‘Weekend’ is an epic work of beautyMovie Review Thursday, October 13th, 2011
Whenever I see a gay or other LGBT genre movie as strikingly good as Weekend, it makes me ponder gay cinema.
The dearth of good movies about gay people is palpable. I am reminded of this sad circumstance every week reviewing movies for an LGBT newspaper, and rarely do I get to write about a new movie featuring, let alone being led by, a gay, lesbian or transgender character. This is only the fourth time this year. Two films last winter were open for a total of two weeks combined; Gregg Araki’s Kaboom was barely watchable, while Xavier Dolan’s Heartbeats was stylish, brilliant and in French; but barely anyone knew that it was even at the theater. Beginners, Mike Mills’ beautiful meditation on love and loss, featured Christopher Plummer’s portrayal of a late-to-come-out gay man that will probably win him an Oscar.
But the main plot of Beginners revolved around a heterosexual romance, and even though it was marketed toward gays and lesbians, it felt like, as Brokeback Mountain and Milk did, a movie made for straight people. This isn’t a problem, of course, but as a gay man, it would be nice – actually, it is necessary, even imperative – to see my people and to see people like me on the screen. The lesbians have recently had this experience with The Kids Are Alright, but Weekend is the first movie since Brokeback Mountain that I’ve felt a part of. And better, Weekend is not about the closet or about secrets or the 1960s; it is about what it is like to be gay and in love now. It is an immediate, intimate and honest examination of love, sex and longing in 2011. It’s also gorgeously shot, sensitively acted and sexier than any gay or other LGBT film I can remember.
In some English city, Russell (Tom Cullen) leaves his straight best friend’s party a little early and heads to a gay bar, where he gets drunker and meets Glen (Chris New). They end up spending the weekend together, and the film follows their awkward small talk, their flirtations and revelations, their drug-fueled musings and arguments, their sex, what turns out to be the burgeoning of love and Glen’s revelation that he is moving to the United States on Sunday afternoon.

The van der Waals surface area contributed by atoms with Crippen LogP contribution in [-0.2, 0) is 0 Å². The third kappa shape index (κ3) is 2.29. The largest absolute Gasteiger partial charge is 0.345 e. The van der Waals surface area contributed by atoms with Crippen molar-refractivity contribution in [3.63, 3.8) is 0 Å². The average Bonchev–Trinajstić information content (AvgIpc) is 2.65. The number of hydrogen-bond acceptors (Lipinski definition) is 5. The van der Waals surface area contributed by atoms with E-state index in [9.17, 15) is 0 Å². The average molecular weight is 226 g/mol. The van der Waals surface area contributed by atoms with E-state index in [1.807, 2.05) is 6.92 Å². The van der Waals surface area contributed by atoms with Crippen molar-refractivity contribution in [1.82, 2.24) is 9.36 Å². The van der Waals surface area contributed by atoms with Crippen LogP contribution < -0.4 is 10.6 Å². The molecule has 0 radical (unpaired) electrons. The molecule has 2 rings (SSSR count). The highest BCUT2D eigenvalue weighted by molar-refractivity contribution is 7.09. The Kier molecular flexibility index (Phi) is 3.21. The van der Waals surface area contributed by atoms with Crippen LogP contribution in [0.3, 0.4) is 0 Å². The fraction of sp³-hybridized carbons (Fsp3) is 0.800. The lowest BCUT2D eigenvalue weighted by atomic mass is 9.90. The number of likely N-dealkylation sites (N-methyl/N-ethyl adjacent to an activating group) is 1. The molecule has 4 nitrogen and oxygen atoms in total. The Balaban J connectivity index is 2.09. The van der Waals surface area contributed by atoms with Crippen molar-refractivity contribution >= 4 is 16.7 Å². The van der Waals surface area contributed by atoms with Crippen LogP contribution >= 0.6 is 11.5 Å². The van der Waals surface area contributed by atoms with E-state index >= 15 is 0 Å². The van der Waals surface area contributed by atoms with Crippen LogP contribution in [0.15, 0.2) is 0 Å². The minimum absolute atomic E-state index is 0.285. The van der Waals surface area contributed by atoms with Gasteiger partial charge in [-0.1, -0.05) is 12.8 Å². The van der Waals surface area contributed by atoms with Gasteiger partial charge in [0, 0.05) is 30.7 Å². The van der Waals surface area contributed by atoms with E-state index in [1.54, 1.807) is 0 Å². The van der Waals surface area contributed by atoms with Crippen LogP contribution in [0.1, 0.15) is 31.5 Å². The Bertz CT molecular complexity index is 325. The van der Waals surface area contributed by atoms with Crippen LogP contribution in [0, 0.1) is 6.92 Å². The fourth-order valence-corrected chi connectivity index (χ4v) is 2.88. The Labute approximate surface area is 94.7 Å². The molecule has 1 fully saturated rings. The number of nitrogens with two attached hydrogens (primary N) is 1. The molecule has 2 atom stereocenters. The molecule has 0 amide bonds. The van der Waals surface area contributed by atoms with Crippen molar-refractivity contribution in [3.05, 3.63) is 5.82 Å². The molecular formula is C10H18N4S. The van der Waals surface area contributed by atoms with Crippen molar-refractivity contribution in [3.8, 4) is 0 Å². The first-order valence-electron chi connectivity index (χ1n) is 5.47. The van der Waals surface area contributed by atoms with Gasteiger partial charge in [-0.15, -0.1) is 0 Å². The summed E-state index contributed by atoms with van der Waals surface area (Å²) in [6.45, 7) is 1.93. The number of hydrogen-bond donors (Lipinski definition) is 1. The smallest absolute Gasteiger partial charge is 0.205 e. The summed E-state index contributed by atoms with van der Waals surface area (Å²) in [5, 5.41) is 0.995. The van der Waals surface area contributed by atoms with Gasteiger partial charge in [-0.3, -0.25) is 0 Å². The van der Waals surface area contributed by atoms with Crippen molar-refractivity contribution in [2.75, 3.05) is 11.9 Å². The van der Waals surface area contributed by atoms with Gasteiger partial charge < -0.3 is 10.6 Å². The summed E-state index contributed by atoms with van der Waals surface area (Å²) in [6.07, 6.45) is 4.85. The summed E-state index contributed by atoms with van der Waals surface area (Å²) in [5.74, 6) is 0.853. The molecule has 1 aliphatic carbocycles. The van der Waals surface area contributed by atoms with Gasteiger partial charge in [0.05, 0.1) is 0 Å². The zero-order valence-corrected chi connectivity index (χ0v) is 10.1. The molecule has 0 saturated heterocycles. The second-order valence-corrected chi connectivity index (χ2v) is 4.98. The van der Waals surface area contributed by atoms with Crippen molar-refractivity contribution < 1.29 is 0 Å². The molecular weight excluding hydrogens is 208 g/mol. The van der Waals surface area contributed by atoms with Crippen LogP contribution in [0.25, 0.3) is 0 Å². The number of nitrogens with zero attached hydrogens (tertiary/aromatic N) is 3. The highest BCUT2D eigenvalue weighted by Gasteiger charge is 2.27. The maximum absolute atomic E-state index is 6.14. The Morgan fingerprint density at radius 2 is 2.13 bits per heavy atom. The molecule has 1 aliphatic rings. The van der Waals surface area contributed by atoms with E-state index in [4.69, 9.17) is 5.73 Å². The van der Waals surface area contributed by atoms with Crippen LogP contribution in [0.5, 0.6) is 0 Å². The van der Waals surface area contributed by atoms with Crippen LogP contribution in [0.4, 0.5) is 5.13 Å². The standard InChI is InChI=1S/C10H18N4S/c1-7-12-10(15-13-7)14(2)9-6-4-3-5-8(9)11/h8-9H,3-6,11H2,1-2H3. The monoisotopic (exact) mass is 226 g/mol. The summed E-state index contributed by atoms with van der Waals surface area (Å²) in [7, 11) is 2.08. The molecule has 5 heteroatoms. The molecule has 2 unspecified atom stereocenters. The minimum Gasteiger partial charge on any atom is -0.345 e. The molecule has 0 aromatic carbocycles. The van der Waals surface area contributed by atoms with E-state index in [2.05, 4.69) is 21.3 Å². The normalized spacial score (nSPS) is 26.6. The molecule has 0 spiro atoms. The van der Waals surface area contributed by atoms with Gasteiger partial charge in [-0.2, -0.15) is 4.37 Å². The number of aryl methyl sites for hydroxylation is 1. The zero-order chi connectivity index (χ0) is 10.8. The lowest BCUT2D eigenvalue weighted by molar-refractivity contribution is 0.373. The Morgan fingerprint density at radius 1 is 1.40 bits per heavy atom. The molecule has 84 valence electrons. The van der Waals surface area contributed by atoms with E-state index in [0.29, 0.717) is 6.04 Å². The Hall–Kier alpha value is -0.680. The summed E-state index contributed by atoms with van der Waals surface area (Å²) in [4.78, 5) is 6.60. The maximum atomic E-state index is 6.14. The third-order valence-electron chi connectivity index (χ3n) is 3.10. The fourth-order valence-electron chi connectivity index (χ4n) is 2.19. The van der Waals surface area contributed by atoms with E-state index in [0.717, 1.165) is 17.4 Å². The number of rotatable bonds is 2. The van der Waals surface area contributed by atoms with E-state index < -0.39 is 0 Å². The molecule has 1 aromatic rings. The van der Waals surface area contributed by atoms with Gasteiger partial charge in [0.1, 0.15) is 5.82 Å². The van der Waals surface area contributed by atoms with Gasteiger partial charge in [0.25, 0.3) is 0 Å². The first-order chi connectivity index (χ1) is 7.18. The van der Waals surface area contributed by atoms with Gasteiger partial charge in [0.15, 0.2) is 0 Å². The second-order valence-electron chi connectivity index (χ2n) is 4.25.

Glen works at a gallery and is more experienced, a bit arrogant and quick to quip, and he’s perhaps less mature, or at least more emotionally volatile, than Russell. They have a classic introvert-extrovert attraction. What a critic usually calls chemistry – the stuff Tom Hanks and Meg Ryan have, or Humphrey Bogart and Lauren Bacall – is technically apparent, but the film is so naturalistic that it doesn’t seem as if Cullen and New are simply excellent, intuitive actors, but rather that Russell and Glen are falling in love.
Andrew Haigh’s sensitive direction and editing and Urszula Pontikos’s cinematography turn what is basically a two-person parlor play into an intense, almost epic work of beauty. It’s hard for me not to be hyperbolic in my love for Weekend, and in turn, I am irritated that it will be open for only one week in San Diego. Perhaps if we sell out the first weekend, Landmark Cinemas will find it in their hearts to keep the film around longer.
I saw Footloose in the theater when I was 10 years old, and I adored it. It’s hard to have a critical opinion of a film you saw and loved when you were a kid, but I do know that it’s a not a “good” movie. It’s no Saturday Night Fever. But it’s also not Stayin’ Alive either. Footloose had a simple teenage rebellion plot – It’s against the law to dance. Let’s dance anyway – but Kevin Bacon was charismatic, Lori Singer was a great small town seductress and the supporting cast of Chris Penn, Sarah Jessica Parker, John Lithgow and Diane Wiest were roundly excellent and believable. The film, as silly as it was in some places, had a gritty naturalism. It was directed by the great Herbert Ross, who also made The Turning Point and The Goodbye Girl.
I understand why in the era of Glee and So You Think You Can Dance someone would want to remake Footloose, but I do not understand why writer-director Craig Brewer would do a shot-for-shot recreation of the film, and only barely update the script. The new Footloose is not just unnecessary and undercooked, but at times, it’s just plain bad. The new leads were chosen for their dance abilities and not for their screen presence or acting chops. The Bacon role is now filled by handsome, snarky Kenny Wormald and the Singer role by Julianne Hough, who looks like a cross between Jennifer Anniston and Miley Cyrus. Both are clearly too old for the roles; Hough looks at least ten years older than a high school senior, though she’s only 23. And both are often awkward and unbelievable.
The dancing, however, is great; as athletic, enthusiastic and energetic as in the original. The only major update of the movie is the adding of both hip hop and country songs and moves to the repertoire. Some of the best known songs (“Footloose,” “Let’s Hear It For The Boy”) have been rerecorded by country artists, and for the most part these work well. But the tone is off. In the original, dancing was a metaphor for freedom from the constraints of the small town. In the new version, it’s just something to do on a Saturday night.
Update: Weekend will be playing at Landmark Hillcrest. For more info, go to their site for view times.
Short URL: http://lgbtweekly.com/?p=15993